eTech, Day One Keynotes

Lots of stimulating discussion today. If I can boil it down to themes I would say that the both the tutorials that I went to earlier and the keynotes I attended tonight asked us to center back on the individual. Flashy applications and rounded corners are all well & good if they contribute to the community you wish to create but one must never lose sight of the community that is central to the success of your service and the people that make up that community. This includes both the user and the people that run the service.

The other major theme is Attention which is the theme of the conference. How to manage it and the challenges and technical challenges and social implications of the explosion of information and data that is available to us today.

Rael Dornfest talked about the next evolution. People will pay for a service that can properly "attenuate" or filter information down to the core of what’s necessary. 

Tim O’Reilly had an interesting point about the dangers of the desire to simplify. Pointing to the past, he talked about the flurry of memory resident applications that were written to take up the computer’s extended memory and how this jumble of competing applications drove the need for an operating system that could manage, unify, and simplify all these services. We essentially gave up our freedom to sample this variety in the pursuit of conveniences and order. He warned that history may repeat itself in the web services world.

Bruce Sterling elevated the limitations of language as a construct. Labels such as "web 2.0" are powerful in their organizing framework but also dangerous because they limit the imagination. How can we classify current web development as Web 2.0 when we’re still in the middle of developing it? Don’t wallpaper the wall when it’s still under construction. He had an intersesting point in that the universal rollout of barcodes as an information tracking device for objects in the physical world took over 30 years so it is premature to think we’ll get to a world where this is the case for the virtual world any time soon.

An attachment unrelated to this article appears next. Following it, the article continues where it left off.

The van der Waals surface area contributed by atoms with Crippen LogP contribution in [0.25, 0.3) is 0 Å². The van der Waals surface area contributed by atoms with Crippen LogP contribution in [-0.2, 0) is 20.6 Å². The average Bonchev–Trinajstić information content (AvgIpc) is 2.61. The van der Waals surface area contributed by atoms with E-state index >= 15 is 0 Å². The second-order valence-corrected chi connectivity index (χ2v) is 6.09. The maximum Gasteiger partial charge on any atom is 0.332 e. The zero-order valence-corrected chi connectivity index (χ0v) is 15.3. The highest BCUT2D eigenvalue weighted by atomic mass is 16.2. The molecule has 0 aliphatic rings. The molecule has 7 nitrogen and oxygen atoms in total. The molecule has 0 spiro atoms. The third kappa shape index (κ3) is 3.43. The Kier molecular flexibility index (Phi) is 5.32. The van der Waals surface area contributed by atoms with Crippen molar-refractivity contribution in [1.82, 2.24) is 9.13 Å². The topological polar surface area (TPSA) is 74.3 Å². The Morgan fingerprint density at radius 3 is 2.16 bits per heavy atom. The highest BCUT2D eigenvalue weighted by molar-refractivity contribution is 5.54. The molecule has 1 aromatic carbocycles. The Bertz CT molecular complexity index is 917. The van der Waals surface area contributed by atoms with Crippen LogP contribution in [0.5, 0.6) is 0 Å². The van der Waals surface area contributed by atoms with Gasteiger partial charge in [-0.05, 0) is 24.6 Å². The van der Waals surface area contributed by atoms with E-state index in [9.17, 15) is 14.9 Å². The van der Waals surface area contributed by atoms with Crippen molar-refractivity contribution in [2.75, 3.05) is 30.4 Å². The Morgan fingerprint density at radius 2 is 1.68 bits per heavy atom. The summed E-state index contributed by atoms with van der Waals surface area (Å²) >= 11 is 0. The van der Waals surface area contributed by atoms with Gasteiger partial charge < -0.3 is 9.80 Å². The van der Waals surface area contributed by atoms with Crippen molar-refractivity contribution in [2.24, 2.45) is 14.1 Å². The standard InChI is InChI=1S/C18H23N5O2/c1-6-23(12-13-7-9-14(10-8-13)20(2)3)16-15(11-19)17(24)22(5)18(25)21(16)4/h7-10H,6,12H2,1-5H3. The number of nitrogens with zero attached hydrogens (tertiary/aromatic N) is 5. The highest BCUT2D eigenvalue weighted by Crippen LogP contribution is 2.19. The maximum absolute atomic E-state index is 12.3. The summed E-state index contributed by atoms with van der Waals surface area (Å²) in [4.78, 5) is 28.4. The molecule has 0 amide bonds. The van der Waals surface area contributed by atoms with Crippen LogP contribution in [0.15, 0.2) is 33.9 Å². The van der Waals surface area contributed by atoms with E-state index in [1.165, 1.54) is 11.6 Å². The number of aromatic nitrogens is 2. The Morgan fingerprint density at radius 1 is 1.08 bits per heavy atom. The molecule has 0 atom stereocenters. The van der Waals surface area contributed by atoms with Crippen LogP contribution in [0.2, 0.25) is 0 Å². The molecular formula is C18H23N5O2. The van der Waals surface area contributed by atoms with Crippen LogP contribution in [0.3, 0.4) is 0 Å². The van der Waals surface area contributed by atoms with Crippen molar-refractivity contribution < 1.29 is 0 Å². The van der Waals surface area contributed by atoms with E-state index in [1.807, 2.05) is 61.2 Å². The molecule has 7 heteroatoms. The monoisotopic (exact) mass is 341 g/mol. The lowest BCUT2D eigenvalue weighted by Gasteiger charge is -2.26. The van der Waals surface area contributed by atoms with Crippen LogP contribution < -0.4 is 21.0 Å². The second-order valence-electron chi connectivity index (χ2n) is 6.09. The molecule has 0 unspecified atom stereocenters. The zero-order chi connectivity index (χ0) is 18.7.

The nirvana of an architecture of participation is still a long way off. All the mashups (he calls them "lashups") that are available today are not really "open" in the sense that my mother is not participating in this mashup culture in any meaningful way. The open web is disintermediated by the developer elite, the high priest hacker class.

Bruce riffed on something he calls, "spime," objects that are trackable in space & time, manufactured objects that are so rich in metadata that they are virtual objects first, physical objects second. He then went meta and called the concept of "spime" as a "theory object" which, when you search on it, is a rough collection of associated ideas that he has thrown together and get added to each time he speaks or writes about it and others (like this post) expand upon it. 

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